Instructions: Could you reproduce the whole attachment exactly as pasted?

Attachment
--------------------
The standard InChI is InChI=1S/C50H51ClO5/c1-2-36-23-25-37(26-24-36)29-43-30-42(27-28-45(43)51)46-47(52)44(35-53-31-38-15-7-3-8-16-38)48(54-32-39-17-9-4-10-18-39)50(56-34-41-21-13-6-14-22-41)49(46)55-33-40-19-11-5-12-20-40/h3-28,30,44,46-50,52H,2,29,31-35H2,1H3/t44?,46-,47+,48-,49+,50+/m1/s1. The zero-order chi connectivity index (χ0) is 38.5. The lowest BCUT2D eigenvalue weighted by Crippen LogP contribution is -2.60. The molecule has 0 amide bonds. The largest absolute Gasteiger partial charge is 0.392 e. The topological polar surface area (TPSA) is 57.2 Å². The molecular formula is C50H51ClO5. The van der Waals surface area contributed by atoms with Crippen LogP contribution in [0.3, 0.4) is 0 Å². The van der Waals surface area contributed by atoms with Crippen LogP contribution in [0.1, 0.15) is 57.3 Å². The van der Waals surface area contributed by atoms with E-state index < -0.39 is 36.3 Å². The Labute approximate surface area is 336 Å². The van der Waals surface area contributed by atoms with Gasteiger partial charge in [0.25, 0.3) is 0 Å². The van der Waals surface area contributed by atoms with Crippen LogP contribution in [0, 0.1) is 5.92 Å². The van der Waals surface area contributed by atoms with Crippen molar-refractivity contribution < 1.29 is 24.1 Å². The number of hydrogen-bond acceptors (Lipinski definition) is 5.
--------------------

The standard InChI is InChI=1S/C50H51ClO5/c1-2-36-23-25-37(26-24-36)29-43-30-42(27-28-45(43)51)46-47(52)44(35-53-31-38-15-7-3-8-16-38)48(54-32-39-17-9-4-10-18-39)50(56-34-41-21-13-6-14-22-41)49(46)55-33-40-19-11-5-12-20-40/h3-28,30,44,46-50,52H,2,29,31-35H2,1H3/t44?,46-,47+,48-,49+,50+/m1/s1. The zero-order chi connectivity index (χ0) is 38.5. The lowest BCUT2D eigenvalue weighted by Crippen LogP contribution is -2.60. The molecule has 0 amide bonds. The largest absolute Gasteiger partial charge is 0.392 e. The topological polar surface area (TPSA) is 57.2 Å². The molecular formula is C50H51ClO5. The van der Waals surface area contributed by atoms with Crippen LogP contribution in [0.3, 0.4) is 0 Å². The van der Waals surface area contributed by atoms with Crippen LogP contribution in [0.1, 0.15) is 57.3 Å². The van der Waals surface area contributed by atoms with E-state index < -0.39 is 36.3 Å². The Labute approximate surface area is 336 Å². The van der Waals surface area contributed by atoms with Gasteiger partial charge in [0.25, 0.3) is 0 Å². The van der Waals surface area contributed by atoms with Crippen LogP contribution in [0, 0.1) is 5.92 Å². The van der Waals surface area contributed by atoms with Crippen molar-refractivity contribution < 1.29 is 24.1 Å². The number of hydrogen-bond acceptors (Lipinski definition) is 5.